Publisher: Penguin Books
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Like wine that improves as it ages, Agastya’s 24 year old story is still widely read by the young and old and as expected, Agastya makes us smile as we turn the last page of his story. Upamanyu Chatterjee doesn’t disappoint with his insight of the life of a new IAS recruit, Agastya Sen, fondly called August by his friends.
This classic was first published in 1988 and the fact that it’s still in print proves that it is a well-written story that many of us can still relate to. It is a guide to the modern urban Indian. Though, Agastya himself is an Anglophile and the epitome of all “western” virtues such as laziness, vices etc., this story is uniquely Indian from the liberal use of slangs to the mockery of our society’s lackadaisical attitude.
Agastya doesn’t know what he wants from life. He had a sheltered upbringing in the city and grew up with Marcus Aurelius, Tagore and the Gita. He writes the IAS exams and joins the Civil Services as advised by his father but his mind is still a slave to the world of drugs, booze, literature and women. His one-year training programme in the remote town of Madna is a miserable ordeal. He finds his work tedious, his colleagues sycophantic and his new friends as incompetent. He thus retires to a cycle of stoning, boozing, freeloading, fantasizing and exercising to wile away his time. Also, he transforms into a pathological liar and spurts out unbelievable stories of his parents, non-existent wife and even the meaning of his name. The only time August takes up his responsibility is when he brings water to the drought-stricken region of Jampanna.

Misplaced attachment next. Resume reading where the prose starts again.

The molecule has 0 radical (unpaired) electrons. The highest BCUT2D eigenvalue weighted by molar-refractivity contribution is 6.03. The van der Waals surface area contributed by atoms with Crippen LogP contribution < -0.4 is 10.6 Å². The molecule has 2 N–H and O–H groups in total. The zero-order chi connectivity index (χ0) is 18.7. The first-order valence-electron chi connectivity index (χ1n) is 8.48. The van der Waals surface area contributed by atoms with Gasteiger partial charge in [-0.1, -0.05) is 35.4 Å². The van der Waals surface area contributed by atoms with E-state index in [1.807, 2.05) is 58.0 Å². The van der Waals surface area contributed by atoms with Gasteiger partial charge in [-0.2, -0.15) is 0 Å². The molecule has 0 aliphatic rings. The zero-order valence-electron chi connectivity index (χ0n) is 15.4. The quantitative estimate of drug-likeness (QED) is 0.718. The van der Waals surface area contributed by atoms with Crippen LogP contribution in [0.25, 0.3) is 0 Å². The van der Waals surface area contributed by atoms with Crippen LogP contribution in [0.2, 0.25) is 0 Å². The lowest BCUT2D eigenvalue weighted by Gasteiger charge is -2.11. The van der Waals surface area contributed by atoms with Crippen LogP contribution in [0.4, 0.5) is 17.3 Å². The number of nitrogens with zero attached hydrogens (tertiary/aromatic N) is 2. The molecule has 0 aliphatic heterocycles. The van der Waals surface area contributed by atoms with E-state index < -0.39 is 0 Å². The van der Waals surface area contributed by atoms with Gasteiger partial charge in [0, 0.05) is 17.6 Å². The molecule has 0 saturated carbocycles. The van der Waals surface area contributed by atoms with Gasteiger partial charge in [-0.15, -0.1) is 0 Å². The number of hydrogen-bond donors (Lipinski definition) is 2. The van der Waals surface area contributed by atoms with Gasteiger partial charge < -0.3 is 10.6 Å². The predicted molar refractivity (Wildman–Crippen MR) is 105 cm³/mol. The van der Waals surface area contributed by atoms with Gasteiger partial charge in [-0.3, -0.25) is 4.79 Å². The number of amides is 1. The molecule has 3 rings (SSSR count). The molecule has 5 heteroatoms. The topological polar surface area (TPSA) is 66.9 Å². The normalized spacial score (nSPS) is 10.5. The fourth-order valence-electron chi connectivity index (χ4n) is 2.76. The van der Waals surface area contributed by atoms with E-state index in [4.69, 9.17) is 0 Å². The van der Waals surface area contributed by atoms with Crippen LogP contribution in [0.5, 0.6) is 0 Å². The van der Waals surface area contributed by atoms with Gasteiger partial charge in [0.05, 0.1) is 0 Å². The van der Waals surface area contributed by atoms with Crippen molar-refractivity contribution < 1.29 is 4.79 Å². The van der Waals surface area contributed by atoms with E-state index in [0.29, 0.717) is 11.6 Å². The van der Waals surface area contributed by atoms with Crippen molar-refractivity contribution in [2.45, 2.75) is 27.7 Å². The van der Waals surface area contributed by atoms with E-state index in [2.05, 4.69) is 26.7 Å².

The story also offers insight into the lives of his friends Dhrubo and Neera.
In the story, Agastya’s mixed heritage is brought up many times – most of the time in a condescending sarcastic manner by his relatives and colleagues. Their insensitive remarks about his parentage is based on actual incidents that many youngsters of mixed parentage of that era had to face. Agastya often wishes that he had his Goan Catholic mother’s fair features and looked more “foreign” than he was.
Chatterjee’s satirical writing style peppered with lots of swear words, makes this book an interesting read. He boldly mocks at our fascination with foreign things – Tibetans and Anglo-Indians too- , our government officials and even at the fascination of foreigners with the India that was colonized by their grandparents. The presence of sexual innuendos and remarks in this story is a remarkably fresh concept for a story written in the late 80s when sex was a taboo topic in India – rural and urban.
This “coming of age” story is a fantastic read that brilliantly portrays the non-functioning of Indian institutions, the great chasm between the villages and the cities and the westernization of the world’s oldest civilization.